I have long since theorized that if Kevin Hart and Melissa McCarthy ever made a buddy film together, it would signify the beginning of the end of life as we know it. They have made enough terrible films on their own to start a club.
To escape the record-setting heat (not meant to be a reference to McCarthy’s The Heat, a record-setting film in terms of how bad I thought it sucked) this past weekend, I headed for the local theater and the new release Central Intelligence starring Mr. Hart and Dwayne “The Rock” Johnson. After struggling through the majority of this jokeless effort by writers Ike Barinholtz, David Stassen, and Rawson Marshall Thurber, who also directs, and realizing that I had once again had part of my life sucked out by a film that was supposed to garner laughs from its audience, it happened! Melissa McCarthy makes an uncredited appearance!! It won’t be long now, folks. Apparently there is a direct tie-in to the record-setting heat on the opening weekend of this film. I’ve always said I can only take Melissa McCarthy in small doses, so this was actually perfect. Her appearance was pleasant, as are several aspects of Central Intelligence. It’s just not funny.
With a script that has no actual jokes, Kevin Hart mugs, clowns, and chews enough scenery to earn him the title of “The New Hardest Working Man in Show Business.” Sadly, it’s not enough. His portrayal of Calvin Joyner, the high school superstar athlete, Mr. Popular, Drama Club president, turned unsatisfied-with-his-life accountant is quite good, as is that of Dwayne Johnson as the former tormented-fat-kid now buff CIA agent who pulls his idol Calvin into the world of espionage and intrigue. Unfortunately, Johnson’s Bob Stone has muddled motivation as does the script which contains elements of a poignant story that touches on the impact of bullying and how lives change after high school. The majority of this gets lost in cheap action sequences where Hart stumbles around as the proverbial fish out of water in contrived situations we’ve seen done substantially better in hundreds of other such films.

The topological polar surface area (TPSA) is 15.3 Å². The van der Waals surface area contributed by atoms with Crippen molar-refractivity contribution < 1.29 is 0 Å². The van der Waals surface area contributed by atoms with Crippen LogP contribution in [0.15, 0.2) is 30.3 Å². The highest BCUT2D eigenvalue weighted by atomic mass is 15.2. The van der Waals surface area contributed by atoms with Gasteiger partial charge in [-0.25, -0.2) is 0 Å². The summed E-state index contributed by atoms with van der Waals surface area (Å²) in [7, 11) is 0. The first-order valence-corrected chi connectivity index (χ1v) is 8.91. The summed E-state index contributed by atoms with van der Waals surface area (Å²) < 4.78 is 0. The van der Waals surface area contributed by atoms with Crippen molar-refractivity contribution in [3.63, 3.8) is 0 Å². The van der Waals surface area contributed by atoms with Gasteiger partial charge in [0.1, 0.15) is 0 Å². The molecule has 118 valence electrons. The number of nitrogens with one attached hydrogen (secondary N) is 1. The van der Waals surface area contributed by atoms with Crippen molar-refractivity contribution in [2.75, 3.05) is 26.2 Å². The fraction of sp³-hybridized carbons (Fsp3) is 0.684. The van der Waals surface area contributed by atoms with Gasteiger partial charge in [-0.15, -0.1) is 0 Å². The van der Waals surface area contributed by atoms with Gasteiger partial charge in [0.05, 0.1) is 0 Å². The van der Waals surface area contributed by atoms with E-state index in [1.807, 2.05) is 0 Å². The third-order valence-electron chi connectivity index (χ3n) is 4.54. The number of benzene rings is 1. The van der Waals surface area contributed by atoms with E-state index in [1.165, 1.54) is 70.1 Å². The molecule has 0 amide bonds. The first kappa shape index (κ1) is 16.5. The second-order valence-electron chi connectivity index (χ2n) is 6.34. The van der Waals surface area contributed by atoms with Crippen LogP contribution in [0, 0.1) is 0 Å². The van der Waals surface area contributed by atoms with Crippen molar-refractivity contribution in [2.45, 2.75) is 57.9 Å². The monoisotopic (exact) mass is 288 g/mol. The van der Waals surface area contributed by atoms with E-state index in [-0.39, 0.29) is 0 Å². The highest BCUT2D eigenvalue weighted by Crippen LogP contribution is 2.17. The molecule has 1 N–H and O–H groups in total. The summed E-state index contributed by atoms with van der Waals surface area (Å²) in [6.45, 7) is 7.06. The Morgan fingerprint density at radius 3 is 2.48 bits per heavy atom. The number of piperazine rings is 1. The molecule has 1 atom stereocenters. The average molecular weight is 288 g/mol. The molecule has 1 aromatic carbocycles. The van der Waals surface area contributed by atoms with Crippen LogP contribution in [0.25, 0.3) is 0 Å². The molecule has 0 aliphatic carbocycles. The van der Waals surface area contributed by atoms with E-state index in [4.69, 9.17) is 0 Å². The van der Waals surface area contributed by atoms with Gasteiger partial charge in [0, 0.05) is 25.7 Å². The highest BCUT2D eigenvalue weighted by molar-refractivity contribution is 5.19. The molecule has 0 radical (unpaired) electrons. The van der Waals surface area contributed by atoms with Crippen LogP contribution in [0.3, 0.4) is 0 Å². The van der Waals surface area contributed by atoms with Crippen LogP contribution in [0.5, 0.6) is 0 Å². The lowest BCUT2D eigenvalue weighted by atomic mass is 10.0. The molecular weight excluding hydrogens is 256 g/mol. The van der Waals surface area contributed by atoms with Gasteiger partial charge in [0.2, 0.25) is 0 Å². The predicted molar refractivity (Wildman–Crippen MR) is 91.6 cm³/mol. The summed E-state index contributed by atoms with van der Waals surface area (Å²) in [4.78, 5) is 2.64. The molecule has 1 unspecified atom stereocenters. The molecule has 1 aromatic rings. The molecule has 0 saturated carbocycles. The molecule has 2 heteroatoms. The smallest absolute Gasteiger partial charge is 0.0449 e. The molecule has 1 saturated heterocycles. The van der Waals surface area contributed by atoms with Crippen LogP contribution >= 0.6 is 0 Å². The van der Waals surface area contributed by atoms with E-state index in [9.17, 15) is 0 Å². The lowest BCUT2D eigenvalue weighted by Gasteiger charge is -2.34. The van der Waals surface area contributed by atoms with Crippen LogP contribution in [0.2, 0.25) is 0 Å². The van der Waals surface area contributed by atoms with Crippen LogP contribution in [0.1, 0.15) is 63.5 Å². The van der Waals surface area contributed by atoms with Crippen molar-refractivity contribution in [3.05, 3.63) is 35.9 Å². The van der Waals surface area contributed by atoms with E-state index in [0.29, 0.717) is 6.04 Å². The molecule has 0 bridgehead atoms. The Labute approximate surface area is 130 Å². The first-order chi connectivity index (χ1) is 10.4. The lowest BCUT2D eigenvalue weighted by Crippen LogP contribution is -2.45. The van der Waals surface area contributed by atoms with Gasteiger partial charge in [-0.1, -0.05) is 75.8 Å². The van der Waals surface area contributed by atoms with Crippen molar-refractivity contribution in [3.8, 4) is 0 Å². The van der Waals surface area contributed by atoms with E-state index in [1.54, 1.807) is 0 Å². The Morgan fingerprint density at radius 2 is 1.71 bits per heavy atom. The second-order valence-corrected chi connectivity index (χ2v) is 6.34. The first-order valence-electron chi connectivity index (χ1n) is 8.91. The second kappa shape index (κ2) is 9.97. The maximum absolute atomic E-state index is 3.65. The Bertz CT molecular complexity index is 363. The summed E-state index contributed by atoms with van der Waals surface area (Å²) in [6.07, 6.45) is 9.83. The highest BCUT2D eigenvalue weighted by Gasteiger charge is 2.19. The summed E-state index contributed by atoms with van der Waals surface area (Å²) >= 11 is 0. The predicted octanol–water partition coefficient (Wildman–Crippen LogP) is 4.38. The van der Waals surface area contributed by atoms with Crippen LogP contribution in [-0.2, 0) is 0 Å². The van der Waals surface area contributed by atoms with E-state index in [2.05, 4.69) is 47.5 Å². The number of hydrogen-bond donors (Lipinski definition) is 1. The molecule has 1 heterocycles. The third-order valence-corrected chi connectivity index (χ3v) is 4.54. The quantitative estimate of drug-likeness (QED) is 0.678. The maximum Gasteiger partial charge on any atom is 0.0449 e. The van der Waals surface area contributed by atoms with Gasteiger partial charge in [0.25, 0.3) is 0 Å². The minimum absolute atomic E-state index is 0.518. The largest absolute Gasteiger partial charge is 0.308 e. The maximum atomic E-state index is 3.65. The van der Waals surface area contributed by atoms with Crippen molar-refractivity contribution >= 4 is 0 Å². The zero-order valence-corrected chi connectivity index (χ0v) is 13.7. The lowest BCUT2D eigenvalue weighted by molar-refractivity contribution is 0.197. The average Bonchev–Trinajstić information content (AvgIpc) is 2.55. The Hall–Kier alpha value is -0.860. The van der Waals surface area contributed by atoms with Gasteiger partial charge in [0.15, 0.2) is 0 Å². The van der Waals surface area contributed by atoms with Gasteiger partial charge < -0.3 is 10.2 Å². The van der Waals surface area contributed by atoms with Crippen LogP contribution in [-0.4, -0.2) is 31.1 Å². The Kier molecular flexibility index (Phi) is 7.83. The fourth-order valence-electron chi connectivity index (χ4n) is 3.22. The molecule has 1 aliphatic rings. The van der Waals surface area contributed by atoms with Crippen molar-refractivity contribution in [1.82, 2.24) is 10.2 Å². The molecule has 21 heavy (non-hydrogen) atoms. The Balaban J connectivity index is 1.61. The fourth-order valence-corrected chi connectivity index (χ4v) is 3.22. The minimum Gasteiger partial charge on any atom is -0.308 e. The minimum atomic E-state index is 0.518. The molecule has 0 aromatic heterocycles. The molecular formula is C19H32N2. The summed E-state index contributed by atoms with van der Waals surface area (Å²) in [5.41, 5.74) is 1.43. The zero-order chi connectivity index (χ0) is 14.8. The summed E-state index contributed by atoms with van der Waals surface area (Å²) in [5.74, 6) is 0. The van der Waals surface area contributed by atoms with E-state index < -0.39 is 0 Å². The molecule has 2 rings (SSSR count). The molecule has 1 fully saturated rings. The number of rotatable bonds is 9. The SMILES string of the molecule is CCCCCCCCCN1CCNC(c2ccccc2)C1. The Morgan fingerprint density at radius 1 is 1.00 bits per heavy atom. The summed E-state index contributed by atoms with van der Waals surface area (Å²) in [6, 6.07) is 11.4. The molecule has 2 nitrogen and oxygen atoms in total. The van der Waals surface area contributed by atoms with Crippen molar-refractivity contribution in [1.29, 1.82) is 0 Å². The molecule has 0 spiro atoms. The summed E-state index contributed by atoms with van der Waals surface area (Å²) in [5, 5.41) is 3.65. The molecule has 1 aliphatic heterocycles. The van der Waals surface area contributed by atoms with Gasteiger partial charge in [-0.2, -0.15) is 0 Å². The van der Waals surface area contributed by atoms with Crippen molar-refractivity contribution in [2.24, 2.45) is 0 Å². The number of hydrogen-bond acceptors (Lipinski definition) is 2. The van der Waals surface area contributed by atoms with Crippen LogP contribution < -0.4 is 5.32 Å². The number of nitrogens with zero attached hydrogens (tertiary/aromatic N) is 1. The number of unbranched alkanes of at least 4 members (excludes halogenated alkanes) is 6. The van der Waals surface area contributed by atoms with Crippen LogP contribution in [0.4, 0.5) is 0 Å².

Sure, it would have been a big risk to let these two actors play their roles in a lighthearted, poignant film, but there are clear glimpses here that they could have pulled it off and that is the saddest part of Central Intelligence. Rather than let these guys show their range, producers have to try and make the story into something it’s not. Where is the intelligence in that?
Recommendation: Insure that you have your emergency supplies well stocked and head for your bunkers. Central Intelligence will probably be available on DVD before you need to secure the door so grab a copy. If you view it without the expectations of it being an uproarious comedy, and pay attention to the subtext and the performances of the stars, life may be worth living until a real summer comedy shows up.